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Dr. and Mrs. King congratulate Reverend Ralph Abernathy on his birthday.
Dr. King responds to Mr. Johnson's request for a recommendation by writing that he is honored by the request, but he does not believe that he can write a proper recommendation given the absence of their acquaintance. Dr. King makes suggestions for alternative recommendations and offers his "encouragement and support."
Three Negro soldiers communicate with Dr. King regarding the racial practices of white GIs against fellow Negro GIs. The soldiers feel pressure to not only fight against the enemy but to watch over their shoulders to shield themselves from intimidation against the white GIs. Lester Hill writes on behalf of soldiers requesting Dr. King's help.
In a letter from Tom Offenburger to Dr. King, a response to a newspaper article written by Bruce Galphin is attached. The article refers to the Civil Rights Movement as a rather violent campaign, due to the harm done to the "good order of society." The response argues on the side of the Civil Rights Movement, and further proves that it is indeed a nonviolent campaign.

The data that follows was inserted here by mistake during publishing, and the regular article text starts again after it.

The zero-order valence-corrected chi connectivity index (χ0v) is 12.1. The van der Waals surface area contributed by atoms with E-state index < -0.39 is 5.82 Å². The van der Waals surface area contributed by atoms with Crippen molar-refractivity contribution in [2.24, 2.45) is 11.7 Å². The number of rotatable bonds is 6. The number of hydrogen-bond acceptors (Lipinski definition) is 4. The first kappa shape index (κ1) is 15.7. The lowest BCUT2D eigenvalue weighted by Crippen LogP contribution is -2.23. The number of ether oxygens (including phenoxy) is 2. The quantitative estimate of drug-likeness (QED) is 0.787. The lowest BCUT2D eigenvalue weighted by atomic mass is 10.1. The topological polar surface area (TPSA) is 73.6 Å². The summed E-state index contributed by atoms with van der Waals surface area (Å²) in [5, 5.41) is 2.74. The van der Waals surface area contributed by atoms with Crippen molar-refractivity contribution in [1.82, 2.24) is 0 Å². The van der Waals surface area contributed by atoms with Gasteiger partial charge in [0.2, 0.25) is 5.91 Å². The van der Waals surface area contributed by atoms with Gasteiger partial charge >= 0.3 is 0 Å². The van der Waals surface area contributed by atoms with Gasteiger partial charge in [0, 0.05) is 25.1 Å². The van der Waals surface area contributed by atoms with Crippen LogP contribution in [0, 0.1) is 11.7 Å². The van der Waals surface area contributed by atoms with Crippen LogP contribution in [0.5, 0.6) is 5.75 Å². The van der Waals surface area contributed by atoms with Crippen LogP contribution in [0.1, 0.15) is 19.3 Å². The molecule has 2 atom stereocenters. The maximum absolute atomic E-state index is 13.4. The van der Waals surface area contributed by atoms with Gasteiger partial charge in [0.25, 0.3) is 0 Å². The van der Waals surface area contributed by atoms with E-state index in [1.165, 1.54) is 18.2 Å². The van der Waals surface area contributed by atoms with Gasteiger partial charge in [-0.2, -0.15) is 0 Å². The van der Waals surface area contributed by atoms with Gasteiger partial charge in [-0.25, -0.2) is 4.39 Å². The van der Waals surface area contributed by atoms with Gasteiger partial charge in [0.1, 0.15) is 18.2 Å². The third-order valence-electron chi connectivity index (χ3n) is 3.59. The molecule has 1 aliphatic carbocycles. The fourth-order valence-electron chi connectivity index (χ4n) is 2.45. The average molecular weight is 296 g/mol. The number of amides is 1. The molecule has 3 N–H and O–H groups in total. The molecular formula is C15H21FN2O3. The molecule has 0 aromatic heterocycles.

In this letter Ms. Daves addresses Mr. Schou's request to have copyright assignment to the speech which Dr King delivered at the University of Oslo, after receiving the Nobel Peace Prize. She stipulates to Mr. Schou's "first call" but stresses the importance of copyright protocol "after Oslo."
James Lewis Hicklin, III of The Freedom For All Foundation, inquires if Dr. King will serve on the organization's National Board of Governors.
Dr. King received this kind get well letter from Mrs. Olive Andrews, noting that she and her family prayed for his healing. She, furthermore, expressed that something good might come out of his unfortunate situation.
Dr. King offers his gratitude to the workers of the Country Savings Bank XIII in Budapest for naming their socialist labor brigade after Dr. King. Unable to understand any of the names from the initial letter, Dr. King addresses this letter to "Takarekpenztar" or "savings bank" in Hungarian.
Dr. King addresses violations of First Amendment Rights in this statement regarding the events at Birmingham, Alabama in 1963.
Ed Clayton, Public Relations Director for SCLC, writes Martin Gal, Producer of WMSB TV, to inform him that Dr. King will not be able to make an appearance on his television production because of his focus on the Civil Rights Movement.
In this letter, Edna Smith writes to Mr. Helstein regarding Dorothy Ashford's participation in the Civil Rights Movement. Ashford is a student at Clemson University, who previously worked with the South Carolina Council on Human Relations.
The Southern Regional Council discusses the topics of school segregation and integration in specific southern states and counties, especially Yancey County, North Carolina.